You may have seen tv shows or read recipes that portray risotto as a challenging and time-consuming dish. Well, we can get you around the challenging part and as far as time-consuming goes – do you have 30 minutes? If so, let’s do this.
Traditionally, risotto is most often made with Arborio rice – a short-grained, high-starch rice known for its creamy texture, one of the defining characteristics of risotto. To get that creaminess, stock must be added to the rice slowly and the mixture must be stirred almost constantly to help coax the starches out of the rice. And you can’t just cook the heck out of it and hope for the best. Along with that velvety sauce surrounding the rice, you want the rice itself to be slightly al dente.
Hmmm… sounds like a job for steel cut oats.
First of all – al dente? You betcha. Steel cut oats have that same “toothsome” quality that we’re looking for. And creamy? Oh, man. Do they get creamy.
Where traditional rice-based risottos depend on the natural starches from the rice for the creaminess, steel cut oats get positively velvety thanks to all of the beta-glucan fiber contained within the grain. When the oats are simmered in stock, the beta-glucan fiber absorbs the water, creating exactly the texture we want for risotto.
Our oat risotto starts out like any other, shallots and garlic are sautéed in olive oil before the oats are added and allowed to toast a little. Wine is then added and allowed to cook off before the stock is added. We keep our stock simmering and add one ladleful at a time, allowing the oats to absorb most of the liquid before adding the next.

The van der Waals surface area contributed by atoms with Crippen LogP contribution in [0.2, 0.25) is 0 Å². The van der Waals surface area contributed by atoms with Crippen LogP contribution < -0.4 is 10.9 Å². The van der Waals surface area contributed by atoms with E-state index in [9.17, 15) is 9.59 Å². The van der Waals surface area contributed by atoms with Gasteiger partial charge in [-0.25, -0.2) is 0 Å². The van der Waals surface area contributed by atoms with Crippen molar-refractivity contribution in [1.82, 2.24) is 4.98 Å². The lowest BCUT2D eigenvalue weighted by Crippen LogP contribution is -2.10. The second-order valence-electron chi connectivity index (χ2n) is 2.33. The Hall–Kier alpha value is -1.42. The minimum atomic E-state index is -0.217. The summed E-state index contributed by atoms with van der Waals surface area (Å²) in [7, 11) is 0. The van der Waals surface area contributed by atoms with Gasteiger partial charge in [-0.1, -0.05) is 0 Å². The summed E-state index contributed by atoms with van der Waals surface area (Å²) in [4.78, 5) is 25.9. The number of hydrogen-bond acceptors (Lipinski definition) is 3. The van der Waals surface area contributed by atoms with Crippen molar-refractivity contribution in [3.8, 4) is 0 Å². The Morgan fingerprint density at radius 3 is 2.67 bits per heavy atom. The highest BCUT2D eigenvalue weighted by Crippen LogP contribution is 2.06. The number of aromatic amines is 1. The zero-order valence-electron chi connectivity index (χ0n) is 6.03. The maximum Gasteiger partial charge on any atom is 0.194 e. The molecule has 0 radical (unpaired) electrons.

A few stirs in-between is enough to keep things on track. Keep an eye on it, but don’t feel that you have to babysit it or stir until your arm feels ready to fall off. Just keep adding stock when it needs it and let the beta-glucan do its thing.
Once your oats are al dente and creamy and have taken in all of the stock, you can finish your risotto with the peas and parmesan and make any final adjustments to the seasoning.
And don’t forget to take a moment to pat yourself on the back for pulling off such a challenging dish.
- 1 Tbsp olive oil (15 ml)
- 1 shallots minced
- 2 cloves garlic small, minced
- 1 cup steel cut oats (250 ml)
- 1 Tbsp butter (15 ml)
- 1/2 cup white wine dry (125 ml)
- 5 cups chicken stock low-salt or vegetable broth (1250 ml)
- 1/2 cup peas small frozen, thawed (125 ml)
- 1/2 cup parmesan cheese (125 ml)
- 2 Tbsp flat-leaf parsley finely chopped (30 ml)
- pinch black pepper
- Bring stock to a simmer and keep on medium-low heat while you prepare other ingredients.
- In a large saucepan over medium-high heat, sauté shallot until softened, but not browned.
- Add garlic, butter and steel cut oats and cook for one minute, stirring constantly.
- Add wine and cook until completely absorbed.
- Add stock, one ladleful at a time, stirring frequently, cooking until liquid is nearly absorbed before adding more. The oats should be cooked in about 25 minutes – they will be al dente and creamy.
- Remove from heat and stir in pepper, parsley, cheese and peas.
- Note: If you don’t have low-salt stock, you can dilute regular stock 1:1 with water.